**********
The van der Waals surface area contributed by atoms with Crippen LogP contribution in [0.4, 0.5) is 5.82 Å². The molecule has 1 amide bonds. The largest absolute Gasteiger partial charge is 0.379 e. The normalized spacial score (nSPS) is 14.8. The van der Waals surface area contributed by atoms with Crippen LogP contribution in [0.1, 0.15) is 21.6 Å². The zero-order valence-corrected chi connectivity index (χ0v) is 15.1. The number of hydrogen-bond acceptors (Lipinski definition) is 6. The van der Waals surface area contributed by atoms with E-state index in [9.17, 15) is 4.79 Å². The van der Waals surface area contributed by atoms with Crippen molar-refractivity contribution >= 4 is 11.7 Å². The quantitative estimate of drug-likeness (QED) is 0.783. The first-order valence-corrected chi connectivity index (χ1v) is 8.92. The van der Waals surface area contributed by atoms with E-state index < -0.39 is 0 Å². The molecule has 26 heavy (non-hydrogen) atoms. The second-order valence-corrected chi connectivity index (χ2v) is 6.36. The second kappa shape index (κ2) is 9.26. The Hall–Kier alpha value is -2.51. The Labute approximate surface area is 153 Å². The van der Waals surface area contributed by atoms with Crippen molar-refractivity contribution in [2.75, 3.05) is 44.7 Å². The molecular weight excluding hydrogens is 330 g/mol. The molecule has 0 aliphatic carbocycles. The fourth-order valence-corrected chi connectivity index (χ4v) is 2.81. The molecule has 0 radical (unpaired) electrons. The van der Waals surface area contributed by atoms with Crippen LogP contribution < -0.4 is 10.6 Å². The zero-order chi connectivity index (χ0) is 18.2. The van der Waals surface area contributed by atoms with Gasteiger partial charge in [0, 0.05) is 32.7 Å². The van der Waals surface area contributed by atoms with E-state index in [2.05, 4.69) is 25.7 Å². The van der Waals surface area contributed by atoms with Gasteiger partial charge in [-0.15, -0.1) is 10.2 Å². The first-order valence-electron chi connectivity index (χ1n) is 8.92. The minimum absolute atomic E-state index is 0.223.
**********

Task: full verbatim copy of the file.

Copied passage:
The van der Waals surface area contributed by atoms with Crippen LogP contribution in [0.4, 0.5) is 5.82 Å². The molecule has 1 amide bonds. The largest absolute Gasteiger partial charge is 0.379 e. The normalized spacial score (nSPS) is 14.8. The van der Waals surface area contributed by atoms with Crippen LogP contribution in [0.1, 0.15) is 21.6 Å². The zero-order valence-corrected chi connectivity index (χ0v) is 15.1. The number of hydrogen-bond acceptors (Lipinski definition) is 6. The van der Waals surface area contributed by atoms with E-state index in [9.17, 15) is 4.79 Å². The van der Waals surface area contributed by atoms with Crippen molar-refractivity contribution >= 4 is 11.7 Å². The quantitative estimate of drug-likeness (QED) is 0.783. The first-order valence-corrected chi connectivity index (χ1v) is 8.92. The van der Waals surface area contributed by atoms with E-state index < -0.39 is 0 Å². The molecule has 26 heavy (non-hydrogen) atoms. The second-order valence-corrected chi connectivity index (χ2v) is 6.36. The second kappa shape index (κ2) is 9.26. The Hall–Kier alpha value is -2.51. The Labute approximate surface area is 153 Å². The van der Waals surface area contributed by atoms with Crippen molar-refractivity contribution in [2.75, 3.05) is 44.7 Å². The molecular weight excluding hydrogens is 330 g/mol. The molecule has 0 aliphatic carbocycles. The fourth-order valence-corrected chi connectivity index (χ4v) is 2.81. The molecule has 0 radical (unpaired) electrons. The van der Waals surface area contributed by atoms with Crippen LogP contribution < -0.4 is 10.6 Å². The zero-order chi connectivity index (χ0) is 18.2. The van der Waals surface area contributed by atoms with Gasteiger partial charge in [0, 0.05) is 32.7 Å². The van der Waals surface area contributed by atoms with E-state index in [2.05, 4.69) is 25.7 Å². The van der Waals surface area contributed by atoms with Gasteiger partial charge in [-0.15, -0.1) is 10.2 Å². The first-order valence-electron chi connectivity index (χ1n) is 8.92. The minimum absolute atomic E-state index is 0.223.